Sankei reports that members of Aso Taro’s cabinet are celebrating the government’s new strength, insisting that the government has emerged stronger from its flirtation with single-digit public approval. Chief Cabinet Secretary Kawamura Takeo suggested that the bump in public support is a reflection of public understanding that the government is working diligently to overcome the economic crisis. Hatoyama Kunio, the minister of internal affairs and communications, argued that the government’s fortunes are looking up because “the prime minister’s character is of a type whose true value takes time to be displayed and understood.” Hatoyama foresees the government’s public approval rising above 50%. (Does anyone want to take that bet?) Suga Yoshihide, the vice chairman of the LDP’s election strategy committee, said that the public is “losing its allergy” to the LDP on the basis of the party’s response to the economic crisis and the North Korean missile launch.
However, as Sankei notes at the end of its article, the members of the Aso cabinet have conspicuously neglected to mention that Ozawa Ichiro’s struggles might have something to do with the change in the government’s fortunes.
For his part, the prime minister has refused to celebrate prematurely — for good reason. Despite Hatoyama’s inexplicable optimism, the Aso government and the LDP still have a perilous road ahead before they can be confident that an election is theirs to win.
First, Komeito continues to oppose an election before the July 12 elections for the Tokyo assembly. The party’s leadership has publicly rejected a mid-June election, at the close of the ordinary Diet session, as too close to the Tokyo election, upon which the LDP’s junior partner has long attached considerable weight when it comes to election timing. Komeito head Ota Akihiro questioned whether the governing coalition should be so confident about the general election, arguing that, contrary to the judgment of Suga and others, it may be a mistake to generalize from the Chiba and Akita elections to determine public openness to voting for the LDP in a general election.
Komeito could be bargaining with the LDP, but for what? The government has already announced its latest stimulus package, meaning Komeito has probably already received the bulk of the benefits it will be able to squeeze out of the LDP in this round of economic stimulus. Can Komeito stop the prime minister from calling an early election? Komeito has stated its preference for an election sometime after July 12, but what is it offering or not offering the LDP in the debate over election timing? Conceivably the LDP will be solicitous of Komeito’s opinions — Aso certainly has been up to this point — due to Komeito’s holding the balance of the government’s supermajority in the lower house, but what leverage does Komeito have when it comes to election timing? The timing of a general election might be one issue over which Komeito has little control.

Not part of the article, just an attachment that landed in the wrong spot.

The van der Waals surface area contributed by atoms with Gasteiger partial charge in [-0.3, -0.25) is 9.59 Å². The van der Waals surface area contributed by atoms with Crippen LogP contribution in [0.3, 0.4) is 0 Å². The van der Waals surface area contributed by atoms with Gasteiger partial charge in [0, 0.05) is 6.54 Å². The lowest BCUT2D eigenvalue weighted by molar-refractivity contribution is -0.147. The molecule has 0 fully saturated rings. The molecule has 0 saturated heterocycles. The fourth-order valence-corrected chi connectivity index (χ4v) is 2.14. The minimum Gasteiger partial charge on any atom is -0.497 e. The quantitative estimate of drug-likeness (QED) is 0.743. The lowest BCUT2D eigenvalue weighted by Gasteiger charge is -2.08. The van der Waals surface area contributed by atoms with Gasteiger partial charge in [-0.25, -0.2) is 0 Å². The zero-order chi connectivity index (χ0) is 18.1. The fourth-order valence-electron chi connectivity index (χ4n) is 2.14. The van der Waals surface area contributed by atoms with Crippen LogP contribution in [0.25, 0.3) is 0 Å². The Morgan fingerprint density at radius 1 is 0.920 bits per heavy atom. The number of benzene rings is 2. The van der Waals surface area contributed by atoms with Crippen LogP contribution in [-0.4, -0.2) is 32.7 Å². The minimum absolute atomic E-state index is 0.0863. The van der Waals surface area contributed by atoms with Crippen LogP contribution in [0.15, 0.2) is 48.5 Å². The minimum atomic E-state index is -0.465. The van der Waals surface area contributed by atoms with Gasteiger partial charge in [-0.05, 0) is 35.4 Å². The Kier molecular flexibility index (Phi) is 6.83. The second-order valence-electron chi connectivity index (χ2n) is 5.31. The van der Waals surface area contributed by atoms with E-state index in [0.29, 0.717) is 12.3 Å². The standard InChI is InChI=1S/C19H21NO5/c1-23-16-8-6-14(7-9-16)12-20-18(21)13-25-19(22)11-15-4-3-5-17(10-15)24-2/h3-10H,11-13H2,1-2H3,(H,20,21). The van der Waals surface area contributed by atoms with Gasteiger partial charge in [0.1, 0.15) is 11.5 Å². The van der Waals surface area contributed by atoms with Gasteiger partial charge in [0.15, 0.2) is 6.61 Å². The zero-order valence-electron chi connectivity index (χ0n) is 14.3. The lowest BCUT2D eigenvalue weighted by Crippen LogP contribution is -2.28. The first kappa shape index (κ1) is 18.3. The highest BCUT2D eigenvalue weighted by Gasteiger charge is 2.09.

More significant than Komeito opposition to an early election is the state of the economy. As I’ve argued previously, Aso is trapped between his commitment to put fixing the economy above everything else and the pressure from within LDP and the government to exploit what looks to be a window of opportunity during which the political situation favors the LDP. Can the LDP win on the basis of its “exhausting all power” to stimulate the economy, even if the government’s efforts have had precious little impact on the health of the Japanese economy? Do Aso’s ministers truly believe that the public is responding to the government’s diligent efforts?
The DPJ, as expected, has stressed the need for “sufficient debate” on the 15 trillion yen stimulus plan, prompting Yamaguchi Shunichi, one of Aso’s cabinet aides, to note that if the DPJ prolongs the debate — which he characterized as extending the debate in the upper house to longer than a couple weeks — it is possible that the prime minister will retaliate by calling an election. (Who is the prime minister or his aide to decide what makes for the appropriate amount of debate, especially the size of the stimulus package, the amount of debt entailed, and the fact that LDP no longer controls the upper house?) I suspect that the DPJ will call the prime minister’s bluff; Ozawa, it seems, will do so gladly, as he said Tuesday that he still thinks that an election should be held as soon as possible.
The final piece of the puzzle is, of course, the DPJ. Ozawa’s position is purportedly in jeopardy once again following Sunday’s defeat in the Akita gubernatorial election, but as before, it is hard to see precisely how dissatisfied the party rank-and-file is with the beleaguered leader. There have been few hints of dissatisfaction from the party prefectural chapters or defections from the party leadership’s decision to back Ozawa, aside from the usual suspects. In the wake of Sunday’s defeat Hatoyama Yukio has called for Ozawa to make his case directly to voters in town hall meetings, something that I am surprised Ozawa has not been doing every day since the scandal broke. Ozawa might be clean and might have good reason for criticizing the Tokyo public prosecutor’s office, but if he does not communicate directly to the public, without the filter of the media, polls will continue to show majorities in favor of his resigning. What remains unclear is whether those same majorities will be disinclied to support the DPJ in a general election if Ozawa stays on — despite Sunday’s defeat, it still seems up to Ozawa whether he stays or goes, depending on a few factors beyond his control, and for now he shows no sign of going anywhere.
It seems clear that it is Ozawa who opened the window of opportunity that now tantalizes the LDP. The question for Ozawa is whether he can slam the window shut in the prime minister’s face, without having to step down in the process.